If Bellwether aims to improve as a festival in its sophomore year, diversity must be accounted for in the 2019 lineup. Not only is a lineup with equal representation necessary in reflecting the honest composition of our communities, but also in reaching a diverse audience. It is insufficient, not to mention all together embarrassing, for festival bookers to throw in a few female names or POC to the microscopic bottom of a lineup and hope nobody notices the embarrassingly minimal effort they’ve made in equal representation.
This is not to say that diversity in festival booking is not improving. According to the numbers, festivals are diversifying in gender, but improvement is spearheaded by major, established festivals such as Pitchfork and Panorama (Pitchfork).
FYF (Fuck Yeah Fest) booked the most diverse major festival lineup of 2018, surpassing others in overall gender balance and leading in equal gender representation in the “10 Top-Billed” acts (Pitchfork). Uncoincidentally, this female-powered lineup directly followed the departure of festival founder Sean Carlson on account of sexual assault accusations (LA Times).
Holy shit was I excited for this festival and the (slim) chance that I might be able to cover it for AROUSE.
It would be a disservice to mention FYF 2018 without including the most kick-ass festival poster I’ve seen in recent years:
FYF, in its 14th year, was canceled due to low ticket sales (Billboard). While artists included in the most diverse major festival of 2018 never saw the stage, new, minor festivals endured.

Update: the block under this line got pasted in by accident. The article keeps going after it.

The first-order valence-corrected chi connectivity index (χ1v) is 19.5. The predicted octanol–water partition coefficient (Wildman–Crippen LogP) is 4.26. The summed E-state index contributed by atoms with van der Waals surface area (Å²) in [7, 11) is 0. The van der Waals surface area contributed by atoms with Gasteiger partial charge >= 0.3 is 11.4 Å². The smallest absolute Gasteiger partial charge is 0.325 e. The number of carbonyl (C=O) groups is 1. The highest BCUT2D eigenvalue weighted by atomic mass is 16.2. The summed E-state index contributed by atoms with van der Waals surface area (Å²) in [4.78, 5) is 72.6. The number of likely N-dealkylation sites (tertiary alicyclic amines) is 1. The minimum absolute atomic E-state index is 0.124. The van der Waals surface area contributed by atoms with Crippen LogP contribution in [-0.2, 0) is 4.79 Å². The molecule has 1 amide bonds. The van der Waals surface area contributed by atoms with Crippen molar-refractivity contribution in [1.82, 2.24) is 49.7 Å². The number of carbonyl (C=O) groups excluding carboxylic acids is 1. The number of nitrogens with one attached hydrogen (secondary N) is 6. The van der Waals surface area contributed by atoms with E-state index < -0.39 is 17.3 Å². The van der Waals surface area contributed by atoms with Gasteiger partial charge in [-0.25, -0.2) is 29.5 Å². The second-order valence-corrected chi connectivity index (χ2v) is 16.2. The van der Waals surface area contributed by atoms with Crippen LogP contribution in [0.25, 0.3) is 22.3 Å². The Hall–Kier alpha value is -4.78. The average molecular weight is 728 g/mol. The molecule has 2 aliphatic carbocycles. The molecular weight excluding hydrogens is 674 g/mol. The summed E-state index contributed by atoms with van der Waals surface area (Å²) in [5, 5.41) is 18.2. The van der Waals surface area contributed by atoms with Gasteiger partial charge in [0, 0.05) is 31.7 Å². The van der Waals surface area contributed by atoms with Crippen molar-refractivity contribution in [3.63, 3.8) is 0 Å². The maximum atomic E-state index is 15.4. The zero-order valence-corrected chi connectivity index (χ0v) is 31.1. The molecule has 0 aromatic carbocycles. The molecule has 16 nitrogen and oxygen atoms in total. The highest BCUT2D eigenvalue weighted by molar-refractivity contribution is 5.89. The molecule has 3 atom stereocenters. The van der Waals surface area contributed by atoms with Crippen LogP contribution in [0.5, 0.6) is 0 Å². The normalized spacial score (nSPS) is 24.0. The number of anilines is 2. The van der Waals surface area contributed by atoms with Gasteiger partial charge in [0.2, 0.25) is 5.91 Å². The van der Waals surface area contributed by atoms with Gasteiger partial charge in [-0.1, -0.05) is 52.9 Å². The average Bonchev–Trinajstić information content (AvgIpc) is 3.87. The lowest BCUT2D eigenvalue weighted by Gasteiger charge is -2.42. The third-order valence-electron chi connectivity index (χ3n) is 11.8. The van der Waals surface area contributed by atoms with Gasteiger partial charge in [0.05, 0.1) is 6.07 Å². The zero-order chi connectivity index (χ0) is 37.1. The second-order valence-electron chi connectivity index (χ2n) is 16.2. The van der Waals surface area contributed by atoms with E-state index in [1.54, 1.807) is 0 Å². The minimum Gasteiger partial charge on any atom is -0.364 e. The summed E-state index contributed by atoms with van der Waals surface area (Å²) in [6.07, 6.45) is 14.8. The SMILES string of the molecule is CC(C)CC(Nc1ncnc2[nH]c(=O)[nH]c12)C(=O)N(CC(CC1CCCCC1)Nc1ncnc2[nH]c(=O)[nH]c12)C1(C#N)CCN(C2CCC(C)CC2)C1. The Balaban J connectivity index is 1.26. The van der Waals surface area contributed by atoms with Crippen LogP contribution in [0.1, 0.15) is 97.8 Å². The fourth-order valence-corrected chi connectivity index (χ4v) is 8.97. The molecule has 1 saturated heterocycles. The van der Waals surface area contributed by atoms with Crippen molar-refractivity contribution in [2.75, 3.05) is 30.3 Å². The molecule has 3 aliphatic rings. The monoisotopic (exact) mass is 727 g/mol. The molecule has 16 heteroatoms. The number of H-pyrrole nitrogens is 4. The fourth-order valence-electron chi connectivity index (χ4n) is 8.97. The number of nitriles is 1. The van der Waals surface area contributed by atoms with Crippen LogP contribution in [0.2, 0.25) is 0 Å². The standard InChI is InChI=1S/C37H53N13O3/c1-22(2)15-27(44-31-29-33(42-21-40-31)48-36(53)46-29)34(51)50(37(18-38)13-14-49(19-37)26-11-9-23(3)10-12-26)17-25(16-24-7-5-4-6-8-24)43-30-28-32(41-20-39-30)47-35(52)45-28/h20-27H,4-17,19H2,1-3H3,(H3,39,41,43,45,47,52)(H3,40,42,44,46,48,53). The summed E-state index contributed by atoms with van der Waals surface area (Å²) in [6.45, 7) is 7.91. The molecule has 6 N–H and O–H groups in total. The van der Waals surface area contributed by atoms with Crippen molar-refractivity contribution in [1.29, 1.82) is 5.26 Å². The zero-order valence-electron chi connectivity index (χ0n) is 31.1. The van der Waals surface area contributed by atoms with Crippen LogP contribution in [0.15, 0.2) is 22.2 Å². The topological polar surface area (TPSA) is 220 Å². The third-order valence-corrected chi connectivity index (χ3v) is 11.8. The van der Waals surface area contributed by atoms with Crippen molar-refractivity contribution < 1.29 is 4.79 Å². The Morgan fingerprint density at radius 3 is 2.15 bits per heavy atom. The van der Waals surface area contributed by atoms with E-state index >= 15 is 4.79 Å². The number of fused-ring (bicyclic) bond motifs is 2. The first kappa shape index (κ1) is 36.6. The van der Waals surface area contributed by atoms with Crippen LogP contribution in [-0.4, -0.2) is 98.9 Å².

Even with 45 festivals pledging “to book gender-equal lineups” by 2022", a handful of established festival-giants cannot be the sole custodians of cultural responsibility; reaching diversity across the board requires new music festivals to work towards the same standards as their senior contemporaries.
If fans allow the festivals making leaps in diversity to fail, both rising and established festivals are not pushed to incorporate diversity and this cycle asserts before significant progress can be realized. FYF dies; another Bellwether pops up somewhere else.
When AROUSE was invited to cover Bellwether Music Festival, I questioned the social and personal responsibility in the assignment. How can I authentically represent AROUSE, an organization rooted in advocating diversity in our membership and audience, and myself at a music festival that seems to have had little to no regard for diversity?
Although the overall small increase in non-male representation at festivals from 2017-2018 seems to be a positive beginning, is this actually an introduction to long-overdue reform or just a diversity bandaid in another arena where women, LGBTQIA+, and POC struggle for representation?
I started this article (too long ago) pointing the finger at booking agents and organizers of music festivals. Frustrated, I thought fuck, it’s 2018, why are festivals still failing in inclusion? As I come to this disillusioned and obvious conclusion, I realize the failure of music festivals lies not with their booking agents, the misogynistic founders, or really anyone entangled in the production of festivals.
It’s us! These lineups are created for us, by us -- the money-givers, supporters, and ticket holders. While Pitchfork argues that “the deep changes will have to happen from the top down,” we are equally, if not more, responsible for the outcomes of festival lineups.
As we anticipate both giants and newbies on the block in 2019, consciously consider just who and what you’re supporting. Festivals can and will continue to pledge for diversity and take necessary risks in booking, but ultimately we must be the agency that demands they do so.
Alexandra Adcock is an AROUSE contributor, photographer, flat-earther, and DJ, host to Totally Useless Information Wednesdays from 7-8pm